Normally don’t follow sports news but I like this guy.
Not likely to be star player soon but he is made of the stuff that kept baseball a great American pastime in the generations before zillion dollar contracts and strikes.

Stairs is a swing away from record book

By Jeff Passan, Yahoo! Sports
Mar 12, 6:59 pm EST

PEORIA, Ariz. – Matt Stairs(notes) is fairly certain this will be his last season playing professional baseball. Check that.
He’s only sort of sure. And truth be told, he can totally see himself playing next year and furthering the record he’s about to set.

“Every year around this time I say this is it, I’m done,” he said. “Then I come back. I thought Toronto was the last place I was going to be playing. That was two teams ago.”

The 42-year-old Stairs slipped into workout gear affixed with the San Diego Padres’ insignia. Baseball’s greatest nomad has worn more logos than Pepsi. If Stairs makes the Padres’ opening day roster, it will mark his 12th major league team, the most for a position player and testament to his unparalleled staying power.

His journey took him from Montreal to Boston to Oakland to Chicago to Milwaukee to Pittsburgh to Kansas City to Texas to Detroit to Toronto to Philadelphia, with stopovers in 11 more minor league cities and a stint in Japan, and now to San Diego, where he wants to scratch out another season as a pinch hitter. Pitchers Mike Morgan and Ron Villone(notes), owners of always-in-demand rubber arms, played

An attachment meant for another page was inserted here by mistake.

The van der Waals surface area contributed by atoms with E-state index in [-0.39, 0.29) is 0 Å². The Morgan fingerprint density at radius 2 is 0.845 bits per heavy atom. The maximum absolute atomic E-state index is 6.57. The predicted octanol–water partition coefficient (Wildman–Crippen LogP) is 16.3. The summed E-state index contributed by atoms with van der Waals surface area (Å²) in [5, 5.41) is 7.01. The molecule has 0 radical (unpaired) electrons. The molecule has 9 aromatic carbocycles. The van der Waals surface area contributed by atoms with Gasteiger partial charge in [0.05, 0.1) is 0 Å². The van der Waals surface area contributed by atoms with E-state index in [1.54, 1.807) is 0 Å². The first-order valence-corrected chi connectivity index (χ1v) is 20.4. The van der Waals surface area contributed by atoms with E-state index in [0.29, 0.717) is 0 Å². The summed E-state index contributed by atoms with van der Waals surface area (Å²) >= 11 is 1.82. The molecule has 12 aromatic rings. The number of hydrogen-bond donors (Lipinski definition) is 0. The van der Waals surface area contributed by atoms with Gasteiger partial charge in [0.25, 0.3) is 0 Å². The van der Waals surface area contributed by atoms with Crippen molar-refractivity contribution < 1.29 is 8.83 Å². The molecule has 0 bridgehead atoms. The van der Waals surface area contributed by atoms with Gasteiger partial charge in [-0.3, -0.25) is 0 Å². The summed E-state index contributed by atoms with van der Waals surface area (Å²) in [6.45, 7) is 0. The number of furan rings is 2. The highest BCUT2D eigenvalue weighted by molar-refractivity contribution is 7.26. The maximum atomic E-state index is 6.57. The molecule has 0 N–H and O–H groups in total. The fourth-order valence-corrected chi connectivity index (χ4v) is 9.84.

for 12 teams apiece. A position player has never done that, unless you count catcher Deacon McGuire, who was with 11 teams and wore 12 uniforms. His 1891 Washington Statesmen became the Washington Senators the next year, and if McGuire was as pious as his nickname suggests, surely he’d cede the record to Stairs alone.

He earned it. Stairs plays the sort of entertaining baseball seen more often in beer-league softball than billion-dollar baseball. His left-handed swing better resembles an Earnie Shavers uppercut than a honed baseball skill. Stairs’ aggressiveness and single-mindedness – he is the rare baseball player who admits he tries to hit home runs in every at-bat – fit perfectly with his body type: short (5-foot-8) and stout (220 pounds), with a protruding belly that made him look like a pocket-sized Babe Ruth…………cont;_yl...e=lgns&print=1